Saturday, December 5, 2020
Home Stateside A Biden presidency is good news for China, Russia and Iran

A Biden presidency is good news for China, Russia and Iran

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A JOE Biden presidency will undermine Donald Trump’s foreign successes and regress to Barack Obama’s failures.

The Democratic Party’s manifesto has no section dedicated to foreign policy. Biden’s foreign policy is vague and contradictory. He both criticises Trump for withdrawing forces wherever Obama and he (as vice president) sent them, while promising to withdraw Americans from ‘forever wars.’ The latter promise is an outright theft of Trump’s policy. Biden has no more wars to withdraw from. However, he has plenty of opportunities to start new wars. Progressives have a habit of talking peace and making war, dressed up as humanitarian intervention. (Trump didn’t start any wars.)

Some of Trump’s divestments were ignoble. For instance, in February 2020, the US government unilaterally agreed with the Taliban for Western withdrawal from Afghanistan by May 2021.

To his credit, Trump initially reinforced, in hope of victory, but quickly gave up. Trump blamed Obama and George W Bush for an insoluble legacy. In 2018, he restarted negotiations with the Taliban that had been started by the Obama administration in 2010. One of Trump’s motivations was that the Taliban is fighting the Islamic State. Recently, leaks revealed that US air forces were opportunistically striking Islamic State forces fighting the Taliban. That’s why you’ve heard little from Obama’s co-travellers about policy in Afghanistan: they started the negotiations, and the Islamic State exploded on their watch.

Afghanistan’s central government has naturally welcomed Biden’s win in the hope of stopping US withdrawal. Trump sensibly made US withdrawal conditional on a Taliban ceasefire, which the Taliban never respected, so any President could choose not to withdraw from Afghanistan. Biden has stated that he will bring most US troops home from Afghanistan, while leaving a few focused against the Islamic State and al-Qa’ida. Since Biden doesn’t plan to deal with the Taliban, the Taliban will win without any conditions on its support for al-Qa’ida. Thus, Afghanistan will fall back to the situation before Western intervention in September 2001.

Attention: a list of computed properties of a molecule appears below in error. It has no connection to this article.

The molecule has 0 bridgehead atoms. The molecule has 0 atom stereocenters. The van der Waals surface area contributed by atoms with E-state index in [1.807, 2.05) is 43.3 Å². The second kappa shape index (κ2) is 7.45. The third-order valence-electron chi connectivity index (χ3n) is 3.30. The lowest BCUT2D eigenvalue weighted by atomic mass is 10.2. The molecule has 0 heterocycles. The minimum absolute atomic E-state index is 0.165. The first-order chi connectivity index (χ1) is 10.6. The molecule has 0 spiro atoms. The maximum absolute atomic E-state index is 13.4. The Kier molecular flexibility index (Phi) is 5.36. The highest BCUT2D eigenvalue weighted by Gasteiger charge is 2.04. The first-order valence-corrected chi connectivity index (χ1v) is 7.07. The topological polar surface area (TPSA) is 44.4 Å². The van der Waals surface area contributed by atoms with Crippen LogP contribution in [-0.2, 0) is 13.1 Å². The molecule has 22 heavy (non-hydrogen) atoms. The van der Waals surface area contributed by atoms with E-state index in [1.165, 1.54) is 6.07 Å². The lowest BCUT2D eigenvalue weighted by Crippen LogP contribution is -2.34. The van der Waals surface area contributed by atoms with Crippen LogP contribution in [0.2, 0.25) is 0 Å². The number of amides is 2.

Trump had redirected the intelligence community’s focus from foreign insurgents towards (in order) Russia, China, Iran, North Korea and terrorists. Biden, like Obama, has a history of enabling these countries, following the progressive consensus that free trade and talking nice would liberalise them.

Biden has said little about Russia, except to rely on Hillary Clinton’s myth that Trump colluded with Russia and undermined Nato. In fact, by pressuring European members to step up, Nato is stronger today than when Trump entered office. Biden’s promise to act tougher with Russia will hardly concern Putin, who is ten years younger and remembers the Obama administration’s dithering over Russian military interventions in Ukraine and Syria, cyber warfare, and election interference. Biden will likely repeat Obama’s pivot to Asia, which confirmed the EU’s own distortions, weakened Nato, emboldened Russia’s expansionism in Europe and the Middle East, and emboldened China’s economic imperialism worldwide (Belt and Road) and military imperialism in its near seas.

Biden has promised to lead multilateral pressure on China. This is how he squares his own circle of criticising Trump’s confrontation with China as too confrontational. Likely, Biden will restore no-strings free-trade, while Australia leads the real confrontation. Not surprisingly, China’s social media and official media welcomed Biden’s win.

Similarly, Biden has promised to improve diplomacy with Iran. He promised to re-join the agreement from 2015 that removed sanctions on Iran, on condition that Iran doesn’t weaponise its nuclear research. However, Biden won’t have any leverage except trade. Why? Because in January, Biden criticised Trump’s approval of an air strike in Iraq that killed Iran’s chief terrorist and insurgent Qassem Soleimani. Biden also committed to withdraw US support from Saudi Arabia’s war against Iran’s proxies in Yemen.

Trump secured normalisation of relations with Israel by the United Arab Emirates and Bahrain. Biden supports the normalisations. He pledges a ‘two-state solution’ to the Israel-Palestinian issue, but has not specified how he would succeed where previous presidents have failed. Presumably he will tout the old progressive ethos of being more diplomatic.

In Iraq and Syria, the Islamic State was defeated by 2019, after Trump reduced the forces Obama had sent there. How? Trump’s administration focused US forces in support of the most effective local fighters, primarily the Kurds. The US footprint was light, because it relied on special operations forces to train local forces and to raid high-value targets. The other ground personnel operated the artillery, drones and air liaison assets that neither side could provide for itself.